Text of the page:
• Geology and religion: a historical perspective on current problems ¨ M. KOLBL-EBERT ¨ ¨ Jura-Museum Eichstatt, Willibaldsburg, D-85072 Eichstatt, Germany Corresponding author (e-mail: Koelbl-Ebert@jura-museum.de)Today, when referring to the relationship between Although accepting flint and pyrite in prehistoricgeology and religion, people usually think immedi- time, or later copper and other ores, to be gifts ofately of Christian (and other) fundamentalists and divine providence (Norris) is some sort of expla-their chronic palaeontological illiteracy leading to nation for their existence, that assumption wascreationism, to intelligent design, and to a distrust clearly not sufficient to enable adequate strategiesof science in general and especially geology, for the search for new deposits to be devised. Obser-palaeontology and evolutionary biology.1 Thus the vational skills and arrangement of observationsrelationship of geology and religion is usually con- according to rules and guidelines (involving the for-sidered to be under strain. However, outside this mulation of theories) were required, and eventuallyvery specific field of conflict, there does not seem such knowledge was accumulated and became partto be a relationship at all. Among geologists, as of the craft knowledge of miners.well as among other scientists, it is not customary Also, from an intellectual point of view, invokingto talk about one’s faith, and so it is hard to tell divine action as a general and all-fitting explanationwhether a colleague is practising a religious faith of phenomena was unsatisfying for an intellectual,or at least adhering to it in private, or whether he and even for the devout theist who would like toor she wishes to be counted among atheists or know how God ‘did it’. After all, curiosity is a decid-agnostics. Such knowledge does not seem to be rel- edly human trait. For this more theoretical part ofevant to our joint scientific efforts. Geology as well ‘geological expertise’, the late Medieval and Renais-as other sciences operates from a methodological sance intellectual world turned to the remnants ofnaturalism, regardless of whether one is an atheist, much older knowledge, that of the antiquity, whichtheist, or something else. Centuries of observation, apparently had been a golden, better and muchcollection and experiment have taught us to trust more knowledgeable age, judging from the ruinsthese methods. We no longer expect disruptive mira- that were still around. Why not trust the explanatorycles to upset the chain of natural causes and conse- power and authority of ancient texts (including thequences. This is not because of any system of Bible) that had been produced by these obviouslybelief or disbelief, it is simply from experience, and advanced civilizations?we certainly have come a long way on this basis. This intimate link between early geo-theory and Christian philosophy proved to be very fruitful for some time, because the Christian tradition of visua-From mythological approaches to lizing the history of humans on Earth from theindependent geological expertise creation, via global revolutions such as the biblical Flood up to historical times (Rudwick 1992;In former times, things used to be very different, Magruder) and the Judaeo-Christian sense of aand for most of human history the observation of finite Earth history (Rudwick; see also Rudwickgeological phenomena and the acquisition of geo- 2005) prepared the ground for accepting thelogical expertise was intimately connected with Earth’s different strata as testimony to the develop-religious ideas. Earthquakes and volcanoes, tower- ment of our globe through time. It was this religious,ing mountains and conspicuous rock formations, theological framework from which the early geologyfossils and ore veins were regarded either as due started to evolve, and that provided the tools used into direct divine action and intervention or as mani- popularization of the new science of the seventeenthfestations of the divine itself (Mazadiego et al.; century. It is understandable why, for example,Barbaro). It was God (or Gods), who had created geological phenomena such as erratic blocks andthe Earth as ‘home’ for humans, providing the other debris covering much of Europe were initiallynecessary resources (animals and plants, but also seen as a consequence of events mentioned in thewater, rocks and metals), or who might be suspected Bible and other ancient texts. However, with incre-to exert punishment on sinners by means of natural asing observations there was a growing mismatch ¨ ´disasters (Kolbl-Ebert 2005; Udıas on earthquakes). between what was expected according to ancient ¨From: KO LBL -EBERT , M. (ed.) Geology and Religion: A History of Harmony and Hostility.The Geological Society, London, Special Publications, 310, 1– 6.DOI: 10.1144/SP310.1 0305-8719/09/$15.00 # The Geological Society of London 2009.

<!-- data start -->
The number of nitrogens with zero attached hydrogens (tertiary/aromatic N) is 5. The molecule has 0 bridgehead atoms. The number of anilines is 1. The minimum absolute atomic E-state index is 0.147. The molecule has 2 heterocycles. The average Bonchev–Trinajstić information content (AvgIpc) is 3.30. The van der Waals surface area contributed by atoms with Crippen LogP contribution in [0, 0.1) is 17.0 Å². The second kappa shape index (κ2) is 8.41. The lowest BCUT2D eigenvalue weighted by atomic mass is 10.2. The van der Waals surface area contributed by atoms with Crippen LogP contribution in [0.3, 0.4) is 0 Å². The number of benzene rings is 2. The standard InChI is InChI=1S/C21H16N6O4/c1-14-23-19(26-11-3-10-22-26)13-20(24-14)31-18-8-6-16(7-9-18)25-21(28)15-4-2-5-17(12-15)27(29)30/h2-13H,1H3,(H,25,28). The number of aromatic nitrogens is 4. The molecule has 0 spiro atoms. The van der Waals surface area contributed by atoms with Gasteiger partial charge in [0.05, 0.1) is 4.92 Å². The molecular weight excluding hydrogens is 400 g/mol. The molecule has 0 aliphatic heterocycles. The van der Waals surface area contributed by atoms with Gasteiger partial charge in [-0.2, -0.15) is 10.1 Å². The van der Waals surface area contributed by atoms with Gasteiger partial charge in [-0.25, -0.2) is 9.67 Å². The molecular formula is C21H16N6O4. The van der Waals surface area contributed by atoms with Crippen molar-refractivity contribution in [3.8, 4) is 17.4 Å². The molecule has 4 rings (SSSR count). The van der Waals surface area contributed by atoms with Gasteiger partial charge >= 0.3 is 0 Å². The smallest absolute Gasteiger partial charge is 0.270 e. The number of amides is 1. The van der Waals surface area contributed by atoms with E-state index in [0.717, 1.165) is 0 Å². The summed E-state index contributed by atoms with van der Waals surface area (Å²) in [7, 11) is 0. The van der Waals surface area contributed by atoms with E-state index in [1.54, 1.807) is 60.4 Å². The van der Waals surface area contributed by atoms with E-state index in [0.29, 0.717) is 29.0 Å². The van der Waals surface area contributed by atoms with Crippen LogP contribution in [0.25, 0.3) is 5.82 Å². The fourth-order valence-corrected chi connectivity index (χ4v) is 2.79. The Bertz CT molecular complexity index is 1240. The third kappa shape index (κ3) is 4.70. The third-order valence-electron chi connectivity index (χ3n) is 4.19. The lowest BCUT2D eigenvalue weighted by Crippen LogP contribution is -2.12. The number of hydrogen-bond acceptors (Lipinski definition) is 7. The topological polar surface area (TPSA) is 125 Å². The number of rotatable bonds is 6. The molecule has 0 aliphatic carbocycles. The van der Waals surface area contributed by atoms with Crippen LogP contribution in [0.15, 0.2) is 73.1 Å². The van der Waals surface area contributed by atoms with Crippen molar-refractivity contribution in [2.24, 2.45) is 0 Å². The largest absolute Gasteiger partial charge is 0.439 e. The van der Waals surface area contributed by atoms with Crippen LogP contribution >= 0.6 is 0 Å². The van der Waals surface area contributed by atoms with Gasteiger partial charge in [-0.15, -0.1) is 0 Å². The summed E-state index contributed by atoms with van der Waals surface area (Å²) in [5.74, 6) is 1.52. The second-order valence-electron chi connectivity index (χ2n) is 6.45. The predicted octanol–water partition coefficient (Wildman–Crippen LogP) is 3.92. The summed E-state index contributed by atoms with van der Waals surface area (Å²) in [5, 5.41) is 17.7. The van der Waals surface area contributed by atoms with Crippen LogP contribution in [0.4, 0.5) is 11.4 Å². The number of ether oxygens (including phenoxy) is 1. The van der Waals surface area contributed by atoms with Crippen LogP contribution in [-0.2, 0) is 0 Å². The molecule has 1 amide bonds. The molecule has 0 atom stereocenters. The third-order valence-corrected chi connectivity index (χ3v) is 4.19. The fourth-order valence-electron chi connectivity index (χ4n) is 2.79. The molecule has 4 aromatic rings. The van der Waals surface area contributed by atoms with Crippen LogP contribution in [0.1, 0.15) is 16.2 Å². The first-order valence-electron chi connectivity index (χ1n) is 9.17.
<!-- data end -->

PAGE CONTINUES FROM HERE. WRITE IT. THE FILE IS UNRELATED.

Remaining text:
• 2 ¨ M. KOLBL-EBERTauthorities (Godard; Luzzini) and the actual data. From case studies such as those by Luzzini,This was not necessarily a problem, since influential Pinto & Amador, Schweizer, Lewis and Taquet, ittheologians, such as Augustine of Hippo (AD 354– can be seen how the geological features (which430) or the medieval theological scholar Thomas were later reinterpreted as traces of an Ice Age) were:Aquinas (1225–1274), knew that biblical texts eventually recognized as having been far earlier in Earth historyneeded to be interpreted and that adopting a naive than any event recorded by literate human societies. Amongliteral reading might do more harm than good to geologists, although not always among the wider public, thisthe Christian faith: gradual dissociation between biblical Flood and geologicalIn discussing questions of this kind two rules are to be observed, as deluge was generally amicable, not acrimonious. It was facilitatedAugustine teaches. The first is, to hold to the truth of Scripture by the concurrent development of biblical scholarship, whichwithout wavering. The second is that since Holy Scripture can showed that earlier literalistic interpretations were no longerbe explained in a multiplicity of senses, one should adhere to a par- tenable (and were also destructive of religious meaning). Whatticular explanation only in such measure as to be ready to abandon was transposed into geology in the course of these debates wasit if it be proved with certainty to be false,2 lest Holy Scripture be the strong Judaeo-Christian sense that the world has had a direc-exposed to the ridicule of unbelievers, and obstacles be placed to tional and contingent history, which might have been punctuatedtheir believing (Aquinas 1273, 1st part, question 68). by occasional catastrophic events (Rudwick).Subsequently, attempts to reconcile the growing However, outside the group of people with geo-timescale of geology with biblical chronology logical expertise, not all was smooth and peaceful,became widespread in the eighteenth and nineteenth and some conservative clergymen as well as layper-centuries. The most popular, apart from more meta- sons were shocked by the new ideas that came withphorical interpretations of the biblical creation geology: the immensity of the timescale, a dynamicstories, were possibly the ‘gap theory’ (or ‘chaos/ Earth, not just a ruin shaped by the Deluge, and arestitution theory’3), claiming an indefinitely long dynamic biology along with the Darwinian theorytime span between Genesis 1: 1–2 or 2 –3 and the of evolution, which was founded in part on palaeon-‘day–age theory’ (or concordance theory), which tological evidence and the assumption of a longinterpreted the days of biblical creation as seven geological timescale.long eras, which might be equated with different Two such skirmishes make an especially goodgeological formations (see Roberts, on Sedgwick).4 story, and therefore are often retold. Dean Cockburn of York (1774–1858) took the opportunity of the 1844 meeting of the British Association forGeology and religion drifting apart the Advancement of Science (BAAS) in York to attack William Buckland (1784–1856) and AdamThe release of geology from religious connotations Sedgwick (1785–1873) (see Roberts), two influen-or associations was a development closely con- tial clerical geologists, who were not orthodoxnected with the Enlightenment, when geology and enough for his taste. However, they were not thereligion started to drift apart not with a violent only people Cockburn publicly abused. The sciencerupture but in a subtle and sometimes circuitous writer and mathematician Mary Somerville (1780–manner. The Enlightenment was not about science 1872), for example, wrote in her autobiography:versus religion, nor just about reason against super- Geologists had excited public attention, and had shocked thestition, as some of us may have learned at school. clergy and the more scrupulous of the laity by proving beyond aEnlightenment was much more about emancipation doubt that the formation of the globe extended through enormousfrom the unquestioned, antique authorities, trusting periods of time. The contest was even more keen then than it is atyour senses and your own reasoning, and regarding the present time about the various races of pre-historic men.problems (including social, political, and psycholo- It lasted very long, too; for after I had published my work ongical) as being solvable by natural means and the Physical Geography [in 1848], I was preached against by nameapplication of reason. Not only did science, medicine in York Cathedral. Our friend, Dr. Buckland, committedand technology prosper through the Enlightenment himself by taking the clerical view in his “Bridgewater Treatise”;but philosophy and theology also developed new [Buckland 1836] but facts are such stubborn things, that he was obliged to join the geologists at last (Somerville 1873, p. 129).methods (Sheehan 2005; Ostermann), employingother academic disciplines such as linguistic studies, Even more notorious was the debate between thephilology, history, archaeology, and even science. Bishop of Oxford, Samuel Wilberforce (1805–The scholarly skills and methods that theology 1873) and Thomas Henry Huxley (1825–1895) onacquired in turn inspired geology through the numer- evolution and Charles Darwin’s (1809–1882) newous geological clerics who shaped early geology book On the Origin of Species (Darwin 1859) ataround the beginning of the nineteenth century the BAAS meeting in Oxford in 1860. Closer(Rudwick; Roberts on Sedgwick), especially where inspection of the case, however, makes clear thatthe age of the Earth and the nature of the supposed this piece of history was not about simple ‘war’relics of the geological ‘deluge’ were discussed. between science and religion, as such, but that